Managing Colds, Cough, and Fever in Children
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Pediatric patients often suffer from
viral upper respiratory
infections (“the common cold”) with symptoms including
congestion, rhinorrhea (runny nose), cough and, occasionally,
fever. Children experience approximately 3 to 8 colds each year,
about twice as many as adults. The annual cost of colds and
cold-like illnesses in the US is an estimated $40 billion – due to
lost work days for parents, medical appointments, and the cost
of medications. Cough, a common symptom of several childhood
illnesses, is the second most common reason for emergency
department visits by children aged 15 years and younger. Another
common symptom among children, fever, accounts for an
estimated 6% of all office visits to pediatricians.
Typically, colds and related symptoms of cough and fever
are self-limiting, but nondrug measures and over-the-counter
(OTC) medications may be used to relieve bothersome symptoms.
Although many OTC medications are recognized as safe
and effective through the FDA’s OTC monograph process, clinical
trial evidence to support their use in children is limited.
In 2001, concern began to escalate about serious adverse effects and
deaths related to cough and cold medication use in infants and
young children. In addition, adverse events related to
and cold medications were implicated as a common reason for
emergency department visits, especially among young children.11
These reports led to a 2008 Public Health Advisory from the
FDA recommending that cough and cold products not be used
in infants and children under the age of 2 years. Following this
recommendation, manufacturers voluntarily updated the cough
and cold product labels to advise against use in children younger
than 4 years.
Pharmacists and other easily accessible healthcare
providers are key sources of information about the drug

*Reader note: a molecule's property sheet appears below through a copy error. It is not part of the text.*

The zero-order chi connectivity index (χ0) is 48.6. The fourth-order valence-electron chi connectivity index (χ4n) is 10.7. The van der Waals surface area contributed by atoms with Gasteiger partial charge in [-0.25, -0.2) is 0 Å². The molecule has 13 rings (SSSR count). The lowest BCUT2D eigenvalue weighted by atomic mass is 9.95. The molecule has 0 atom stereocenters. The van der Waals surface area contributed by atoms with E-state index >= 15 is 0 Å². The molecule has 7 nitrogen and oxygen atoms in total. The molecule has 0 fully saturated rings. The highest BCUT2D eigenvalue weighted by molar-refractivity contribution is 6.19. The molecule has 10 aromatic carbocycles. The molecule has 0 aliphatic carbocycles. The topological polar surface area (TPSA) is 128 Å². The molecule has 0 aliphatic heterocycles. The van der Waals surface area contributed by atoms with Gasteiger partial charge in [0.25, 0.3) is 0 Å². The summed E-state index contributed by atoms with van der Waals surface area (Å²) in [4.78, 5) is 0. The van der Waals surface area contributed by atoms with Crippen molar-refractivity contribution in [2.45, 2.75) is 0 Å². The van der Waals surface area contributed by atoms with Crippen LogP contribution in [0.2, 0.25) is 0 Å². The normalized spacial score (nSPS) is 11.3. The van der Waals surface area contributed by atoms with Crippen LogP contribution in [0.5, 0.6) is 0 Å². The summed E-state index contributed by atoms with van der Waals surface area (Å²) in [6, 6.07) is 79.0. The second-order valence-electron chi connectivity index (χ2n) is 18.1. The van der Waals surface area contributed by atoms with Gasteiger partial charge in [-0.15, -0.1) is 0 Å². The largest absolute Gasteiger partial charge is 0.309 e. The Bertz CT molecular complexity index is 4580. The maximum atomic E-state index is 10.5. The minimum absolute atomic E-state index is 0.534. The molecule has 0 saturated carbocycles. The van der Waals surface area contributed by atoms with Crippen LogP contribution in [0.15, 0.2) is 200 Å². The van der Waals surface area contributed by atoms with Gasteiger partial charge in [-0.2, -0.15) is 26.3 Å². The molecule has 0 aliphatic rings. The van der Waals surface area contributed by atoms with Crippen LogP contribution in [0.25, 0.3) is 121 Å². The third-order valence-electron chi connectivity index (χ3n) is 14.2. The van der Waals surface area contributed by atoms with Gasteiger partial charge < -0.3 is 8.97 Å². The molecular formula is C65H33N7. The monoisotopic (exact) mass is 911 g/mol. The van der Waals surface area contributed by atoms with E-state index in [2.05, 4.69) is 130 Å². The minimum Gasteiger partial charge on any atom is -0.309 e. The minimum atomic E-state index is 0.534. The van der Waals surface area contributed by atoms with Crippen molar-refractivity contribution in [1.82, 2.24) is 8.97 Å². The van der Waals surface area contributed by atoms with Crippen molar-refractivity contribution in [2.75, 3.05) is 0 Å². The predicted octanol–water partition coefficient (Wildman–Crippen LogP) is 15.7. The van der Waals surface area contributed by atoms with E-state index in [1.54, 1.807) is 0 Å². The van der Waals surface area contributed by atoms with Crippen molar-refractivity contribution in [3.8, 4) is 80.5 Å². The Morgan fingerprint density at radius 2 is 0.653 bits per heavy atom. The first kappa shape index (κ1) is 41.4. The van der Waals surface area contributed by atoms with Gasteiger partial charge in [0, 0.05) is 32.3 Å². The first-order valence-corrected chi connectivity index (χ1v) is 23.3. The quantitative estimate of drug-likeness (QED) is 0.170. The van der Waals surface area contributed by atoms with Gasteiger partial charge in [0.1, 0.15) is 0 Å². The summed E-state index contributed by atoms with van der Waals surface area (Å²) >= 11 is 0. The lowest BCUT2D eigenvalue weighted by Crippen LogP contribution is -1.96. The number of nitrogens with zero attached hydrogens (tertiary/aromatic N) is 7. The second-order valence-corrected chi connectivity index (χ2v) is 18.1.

and nondrug options for treating colds, cough and fever
in children. Placing emphasis on nondrug options is
important to avoid unnecessary medication use and
potential side effects. When OTC medication is recommended,
caregivers need advice about identifying and
measuring the correct dose (which can be quite confusing)
as well as any contraindications or side effects of
concern for the individual child. This issue focuses on
OTC options for cold symptom management; prescription
medications (eg, ipratropium nasal solution for
rhinorrhea) are not included.
Publication Date: 01/20/2016
Expiration Date: 01/20/2019
CE Credit: 1.5 (0.15 CEU)
Type of Activity: Knowledge-based
This program was developed by The Rx Consultant and published by Continuing Education Network, Inc.
The Rx Consultant accepts no advertising or financial support from the pharmaceutical industry and
is funded solely by the purchase of programs. The Rx Consultant is dedicated to providing unbiased,
balanced information to health care practitioners.
Programs developed by The Rx Consultant are written by health care providers with expertise in the topic
area, peer-reviewed, extensively edited, and fact-checked. This development process was created to insure
that every program presents information that is current, accurate, relevant to "real world" health care
providers, and written in an easy reading, "plain English" style.
Kelly L. Scolaro, PharmD, is a Clinical Assistant Professor and
Director of Pharmaceutical Care Labs, Division of Practice
Advancement and Clinical Education, UNC Eshelman School
of Pharmacy at the University of North Carolina, Chapel Hill.